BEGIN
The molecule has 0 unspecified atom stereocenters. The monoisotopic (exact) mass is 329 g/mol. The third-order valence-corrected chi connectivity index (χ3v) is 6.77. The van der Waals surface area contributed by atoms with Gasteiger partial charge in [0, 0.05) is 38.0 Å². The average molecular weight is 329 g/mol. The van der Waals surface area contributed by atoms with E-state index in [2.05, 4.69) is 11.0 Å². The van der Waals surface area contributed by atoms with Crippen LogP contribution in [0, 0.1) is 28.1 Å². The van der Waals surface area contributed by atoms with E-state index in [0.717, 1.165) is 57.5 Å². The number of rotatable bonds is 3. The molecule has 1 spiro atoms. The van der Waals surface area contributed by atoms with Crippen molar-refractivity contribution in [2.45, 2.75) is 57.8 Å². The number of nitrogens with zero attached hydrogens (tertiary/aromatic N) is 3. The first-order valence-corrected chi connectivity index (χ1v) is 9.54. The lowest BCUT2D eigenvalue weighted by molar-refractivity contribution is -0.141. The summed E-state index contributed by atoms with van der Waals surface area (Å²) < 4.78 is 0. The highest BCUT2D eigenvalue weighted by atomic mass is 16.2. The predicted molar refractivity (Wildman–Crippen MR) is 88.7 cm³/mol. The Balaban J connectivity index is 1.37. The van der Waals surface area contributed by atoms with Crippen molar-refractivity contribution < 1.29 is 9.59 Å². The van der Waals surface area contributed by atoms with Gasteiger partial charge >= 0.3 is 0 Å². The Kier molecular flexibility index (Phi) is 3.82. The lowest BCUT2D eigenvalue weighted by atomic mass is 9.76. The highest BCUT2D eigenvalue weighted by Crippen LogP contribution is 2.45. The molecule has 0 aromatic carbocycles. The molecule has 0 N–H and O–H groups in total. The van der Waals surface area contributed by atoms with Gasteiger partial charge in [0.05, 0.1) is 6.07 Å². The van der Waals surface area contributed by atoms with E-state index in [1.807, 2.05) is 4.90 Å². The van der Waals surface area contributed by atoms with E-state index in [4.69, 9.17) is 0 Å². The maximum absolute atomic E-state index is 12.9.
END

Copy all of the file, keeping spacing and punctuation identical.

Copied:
The molecule has 0 unspecified atom stereocenters. The monoisotopic (exact) mass is 329 g/mol. The third-order valence-corrected chi connectivity index (χ3v) is 6.77. The van der Waals surface area contributed by atoms with Gasteiger partial charge in [0, 0.05) is 38.0 Å². The average molecular weight is 329 g/mol. The van der Waals surface area contributed by atoms with E-state index in [2.05, 4.69) is 11.0 Å². The van der Waals surface area contributed by atoms with Crippen LogP contribution in [0, 0.1) is 28.1 Å². The van der Waals surface area contributed by atoms with E-state index in [0.717, 1.165) is 57.5 Å². The number of rotatable bonds is 3. The molecule has 1 spiro atoms. The van der Waals surface area contributed by atoms with Crippen molar-refractivity contribution in [2.45, 2.75) is 57.8 Å². The number of nitrogens with zero attached hydrogens (tertiary/aromatic N) is 3. The first-order valence-corrected chi connectivity index (χ1v) is 9.54. The lowest BCUT2D eigenvalue weighted by molar-refractivity contribution is -0.141. The summed E-state index contributed by atoms with van der Waals surface area (Å²) < 4.78 is 0. The highest BCUT2D eigenvalue weighted by atomic mass is 16.2. The predicted molar refractivity (Wildman–Crippen MR) is 88.7 cm³/mol. The Balaban J connectivity index is 1.37. The van der Waals surface area contributed by atoms with Crippen molar-refractivity contribution < 1.29 is 9.59 Å². The van der Waals surface area contributed by atoms with Gasteiger partial charge >= 0.3 is 0 Å². The Kier molecular flexibility index (Phi) is 3.82. The lowest BCUT2D eigenvalue weighted by atomic mass is 9.76. The highest BCUT2D eigenvalue weighted by Crippen LogP contribution is 2.45. The molecule has 0 aromatic carbocycles. The molecule has 0 N–H and O–H groups in total. The van der Waals surface area contributed by atoms with Gasteiger partial charge in [0.05, 0.1) is 6.07 Å². The van der Waals surface area contributed by atoms with E-state index in [1.807, 2.05) is 4.90 Å². The van der Waals surface area contributed by atoms with E-state index in [4.69, 9.17) is 0 Å². The maximum absolute atomic E-state index is 12.9.